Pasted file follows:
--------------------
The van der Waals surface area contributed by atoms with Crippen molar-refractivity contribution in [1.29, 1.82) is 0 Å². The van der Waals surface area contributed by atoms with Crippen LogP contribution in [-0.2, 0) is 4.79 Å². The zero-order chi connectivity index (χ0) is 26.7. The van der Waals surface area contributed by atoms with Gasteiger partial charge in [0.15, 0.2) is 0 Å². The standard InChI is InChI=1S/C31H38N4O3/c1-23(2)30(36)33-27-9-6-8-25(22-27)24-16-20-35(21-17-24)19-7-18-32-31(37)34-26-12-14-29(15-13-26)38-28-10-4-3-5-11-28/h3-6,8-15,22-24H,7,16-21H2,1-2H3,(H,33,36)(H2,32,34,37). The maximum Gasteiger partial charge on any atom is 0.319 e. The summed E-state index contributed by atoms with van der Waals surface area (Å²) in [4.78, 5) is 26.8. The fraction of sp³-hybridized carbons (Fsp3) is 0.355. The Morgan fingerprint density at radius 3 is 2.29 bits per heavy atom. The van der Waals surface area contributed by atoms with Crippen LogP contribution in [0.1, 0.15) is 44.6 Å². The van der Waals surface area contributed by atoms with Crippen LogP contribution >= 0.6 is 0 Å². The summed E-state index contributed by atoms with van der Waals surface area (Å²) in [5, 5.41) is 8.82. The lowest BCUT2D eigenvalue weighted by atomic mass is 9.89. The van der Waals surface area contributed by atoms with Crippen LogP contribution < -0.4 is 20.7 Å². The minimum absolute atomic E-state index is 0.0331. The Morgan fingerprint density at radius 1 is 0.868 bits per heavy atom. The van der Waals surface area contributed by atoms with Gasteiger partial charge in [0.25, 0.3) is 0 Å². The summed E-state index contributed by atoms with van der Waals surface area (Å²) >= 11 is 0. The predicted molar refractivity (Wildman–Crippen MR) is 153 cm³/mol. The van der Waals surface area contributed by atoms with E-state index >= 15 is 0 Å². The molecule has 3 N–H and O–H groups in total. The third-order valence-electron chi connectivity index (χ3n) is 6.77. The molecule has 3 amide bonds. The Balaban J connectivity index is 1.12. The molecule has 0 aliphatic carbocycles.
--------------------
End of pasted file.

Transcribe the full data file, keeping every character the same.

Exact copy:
The van der Waals surface area contributed by atoms with Crippen molar-refractivity contribution in [1.29, 1.82) is 0 Å². The van der Waals surface area contributed by atoms with Crippen LogP contribution in [-0.2, 0) is 4.79 Å². The zero-order chi connectivity index (χ0) is 26.7. The van der Waals surface area contributed by atoms with Gasteiger partial charge in [0.15, 0.2) is 0 Å². The standard InChI is InChI=1S/C31H38N4O3/c1-23(2)30(36)33-27-9-6-8-25(22-27)24-16-20-35(21-17-24)19-7-18-32-31(37)34-26-12-14-29(15-13-26)38-28-10-4-3-5-11-28/h3-6,8-15,22-24H,7,16-21H2,1-2H3,(H,33,36)(H2,32,34,37). The maximum Gasteiger partial charge on any atom is 0.319 e. The summed E-state index contributed by atoms with van der Waals surface area (Å²) in [4.78, 5) is 26.8. The fraction of sp³-hybridized carbons (Fsp3) is 0.355. The Morgan fingerprint density at radius 3 is 2.29 bits per heavy atom. The van der Waals surface area contributed by atoms with Crippen LogP contribution in [0.1, 0.15) is 44.6 Å². The van der Waals surface area contributed by atoms with Crippen LogP contribution >= 0.6 is 0 Å². The summed E-state index contributed by atoms with van der Waals surface area (Å²) in [5, 5.41) is 8.82. The lowest BCUT2D eigenvalue weighted by atomic mass is 9.89. The van der Waals surface area contributed by atoms with Crippen LogP contribution < -0.4 is 20.7 Å². The minimum absolute atomic E-state index is 0.0331. The Morgan fingerprint density at radius 1 is 0.868 bits per heavy atom. The van der Waals surface area contributed by atoms with Gasteiger partial charge in [0.25, 0.3) is 0 Å². The summed E-state index contributed by atoms with van der Waals surface area (Å²) >= 11 is 0. The predicted molar refractivity (Wildman–Crippen MR) is 153 cm³/mol. The van der Waals surface area contributed by atoms with E-state index >= 15 is 0 Å². The molecule has 3 N–H and O–H groups in total. The third-order valence-electron chi connectivity index (χ3n) is 6.77. The molecule has 3 amide bonds. The Balaban J connectivity index is 1.12. The molecule has 0 aliphatic carbocycles.